Teen who threw boy from UK gallery 'told of plan to kill'

Agence France-Presse

Posted at Feb 07 2020 06:37 PM

Teen who threw boy from UK gallery 'told of plan to kill' 1
A handout photograph released by the Metropolitan Police on December 6, 2019 shows Jonty Bravery posing for his custody photograph in London. The British teenager on December 6, 2019 pleaded guilty to the attempted murder of a 6-year-old French boy, who was thrown from the 10th floor viewing platform of London's Tate Modern art gallery.

LONDON, United Kingdom - A British teenager who threw a 6-year-old French boy off the 10th floor of London's Tate Modern art gallery had said he planned to push someone off a high building, the BBC and Daily Mail reported Friday.

The two news groups obtained a recording of Jonty Bravery, who has autism, reportedly telling care workers a year ago that "in the next few months I've got it in my head I've got to kill somebody."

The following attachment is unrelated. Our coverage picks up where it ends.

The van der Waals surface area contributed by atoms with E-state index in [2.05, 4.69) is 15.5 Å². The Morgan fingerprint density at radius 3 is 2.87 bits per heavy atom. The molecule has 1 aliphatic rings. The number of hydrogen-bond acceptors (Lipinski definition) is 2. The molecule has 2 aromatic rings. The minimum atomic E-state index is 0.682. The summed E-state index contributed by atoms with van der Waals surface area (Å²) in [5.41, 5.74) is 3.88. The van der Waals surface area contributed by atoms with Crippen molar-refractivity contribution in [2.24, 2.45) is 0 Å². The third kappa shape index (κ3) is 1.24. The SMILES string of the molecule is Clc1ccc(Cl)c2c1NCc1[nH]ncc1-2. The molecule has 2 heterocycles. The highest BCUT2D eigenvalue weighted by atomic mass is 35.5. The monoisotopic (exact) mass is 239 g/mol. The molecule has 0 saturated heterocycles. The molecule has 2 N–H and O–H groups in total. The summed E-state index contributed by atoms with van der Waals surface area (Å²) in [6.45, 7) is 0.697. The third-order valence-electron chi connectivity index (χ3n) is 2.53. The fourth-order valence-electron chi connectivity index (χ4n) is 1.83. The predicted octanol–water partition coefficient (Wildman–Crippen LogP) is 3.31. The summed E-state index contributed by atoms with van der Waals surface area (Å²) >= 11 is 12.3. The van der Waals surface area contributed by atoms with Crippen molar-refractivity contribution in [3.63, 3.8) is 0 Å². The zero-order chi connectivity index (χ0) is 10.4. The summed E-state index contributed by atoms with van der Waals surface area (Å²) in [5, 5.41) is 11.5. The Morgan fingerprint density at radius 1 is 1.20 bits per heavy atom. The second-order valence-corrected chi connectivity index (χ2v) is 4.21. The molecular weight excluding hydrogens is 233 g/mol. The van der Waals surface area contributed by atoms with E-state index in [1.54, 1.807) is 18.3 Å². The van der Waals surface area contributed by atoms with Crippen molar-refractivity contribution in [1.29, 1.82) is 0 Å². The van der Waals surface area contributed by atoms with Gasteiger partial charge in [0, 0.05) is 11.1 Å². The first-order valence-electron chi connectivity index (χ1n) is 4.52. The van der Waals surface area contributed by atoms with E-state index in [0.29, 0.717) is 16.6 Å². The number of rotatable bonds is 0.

"It could be anything just as long as it's a high thing and we can go up and visit it and then push somebody off it and I know for a fact they'll die from falling from a hundred feet," he was quoted as saying.

Bravery's care provider said they had "no knowledge or records of the disclosure."

The 6-year-old suffered a broken spine, legs and arm when he was thrown from the 10th floor viewing platform of the Tate Modern in front of horrified visitors on August 4.

Bravery, 18, pleaded guilty to attempted murder at a hearing in London's Central Criminal Court on December 6 and is in custody awaiting sentencing later this month.

In a post published on a GoFundMe page helping to pay for their son's recovery, the victim's family said he had regained some movement in his limbs and was beginning to start speech.

But they said he was still in great pain and progress was slow.

The boy fell onto a fifth-floor roof below. Prosecutors at Bravery's last court hearing said it was "extraordinary" he survived at all.

Bravery's lawyer told the court her client had autistic spectrum disorder, obsessive compulsive disorder and was likely to have a personality disorder.

The court was told he claimed to have heard voices tell him he had to hurt or kill people, and that he said to police he wanted to "prove" he had a mental health problem.